The director of the company have elected not to include a copy of the profit and loss account within the financial statements.
For the financial year ended 31 December 2016 the company was entitled to exemption from audit under section 477 of the Companies Act 2006 relating to small companies.
The director acknowledges his responsibilities for complying with the requirements of the Act with respect to accounting records and the preparation of financial statements.
The member has not required the company to obtain an audit of its financial statements for the year in question in accordance with section 476.
These financial statements have been prepared and delivered in accordance with the provisions applicable to companies subject to the small companies' regime.
Citrex Limited is a private company limited by shares incorporated in England and Wales. The registered office is c/o TaxAssist Accountants, 173 Mill Road, Cambridge, CB1 3AN.
These financial statements have been prepared in accordance with FRS 102 “The Financial Reporting Standard applicable in the UK and Republic of Ireland” (“FRS 102”) and the requirements of the Companies Act 2006 as applicable to companies subject to the small companies regime. The disclosure requirements of section 1A of FRS 102 have been applied other than where additional disclosure is required to show a true and fair view.
The financial statements are prepared in sterling, which is the functional currency of the company. Monetary amounts in these financial statements are rounded to the nearest £.
The financial statements have been prepared under the historical cost convention, modified to include the revaluation of freehold properties and to include investment properties and certain financial instruments at fair value. The principal accounting policies adopted are set out below.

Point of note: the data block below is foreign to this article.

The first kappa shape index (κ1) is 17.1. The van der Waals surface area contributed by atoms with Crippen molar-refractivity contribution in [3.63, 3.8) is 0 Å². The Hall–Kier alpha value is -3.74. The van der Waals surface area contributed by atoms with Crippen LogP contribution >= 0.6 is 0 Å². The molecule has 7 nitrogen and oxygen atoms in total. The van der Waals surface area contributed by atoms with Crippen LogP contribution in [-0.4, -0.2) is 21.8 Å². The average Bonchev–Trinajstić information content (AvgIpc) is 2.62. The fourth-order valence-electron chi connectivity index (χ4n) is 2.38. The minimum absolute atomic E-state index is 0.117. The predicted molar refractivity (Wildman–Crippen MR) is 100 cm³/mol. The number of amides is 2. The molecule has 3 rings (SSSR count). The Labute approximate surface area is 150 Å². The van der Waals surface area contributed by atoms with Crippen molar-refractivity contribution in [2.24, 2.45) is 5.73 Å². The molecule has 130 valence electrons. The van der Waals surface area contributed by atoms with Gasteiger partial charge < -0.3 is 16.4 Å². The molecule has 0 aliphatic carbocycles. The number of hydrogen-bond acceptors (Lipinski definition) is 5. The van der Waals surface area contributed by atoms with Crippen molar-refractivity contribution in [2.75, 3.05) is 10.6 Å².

These financial statements for the year ended 31 December 2016 are the first financial statements of Citrex Limited prepared in accordance with FRS 102, The Financial Reporting Standard applicable in the UK and Republic of Ireland. The date of transition to FRS 102 was 1 January 2015. The reported financial position and financial performance for the previous period are not affected by the transition to FRS 102.
At the time of approving the financial statements, the director has a reasonable expectation that the company has adequate resources to continue in operational existence for the foreseeable future. Thus the director continues to adopt the going concern basis of accounting in preparing the financial statements.
Turnover is recognised at the fair value of the consideration received or receivable for goods and services provided in the normal course of business, and is shown net of VAT and other sales related taxes. The fair value of consideration takes into account trade discounts, settlement discounts and volume rebates.
When cash inflows are deferred and represent a financing arrangement, the fair value of the consideration is the present value of the future receipts. The difference between the fair value of the consideration and the nominal amount received is recognised as interest income.
Revenue from the sale of goods is recognised when the significant risks and rewards of ownership of the goods have passed to the buyer (usually on dispatch of the goods), the amount of revenue can be measured reliably, it is probable that the economic benefits associated with the transaction will flow to the entity and the costs incurred or to be incurred in respect of the transaction can be measured reliably.
Revenue from contracts for the provision of professional services is recognised by reference to the stage of completion when the stage of completion, costs incurred and costs to complete can be estimated reliably. The stage of completion is calculated by comparing costs incurred, mainly in relation to contractual hourly staff rates and materials, as a proportion of total costs. Where the outcome cannot be estimated reliably, revenue is recognised only to the extent of the expenses recognised that are recoverable.
Tangible fixed assets are initially measured at cost and subsequently measured at cost or valuation, net of depreciation and any impairment losses.
Depreciation is recognised so as to write off the cost or valuation of assets less their residual values over their useful lives on the following bases:
The gain or loss arising on the disposal of an asset is determined as the difference between the sale proceeds and the carrying value of the asset, and is credited or charged to profit or loss.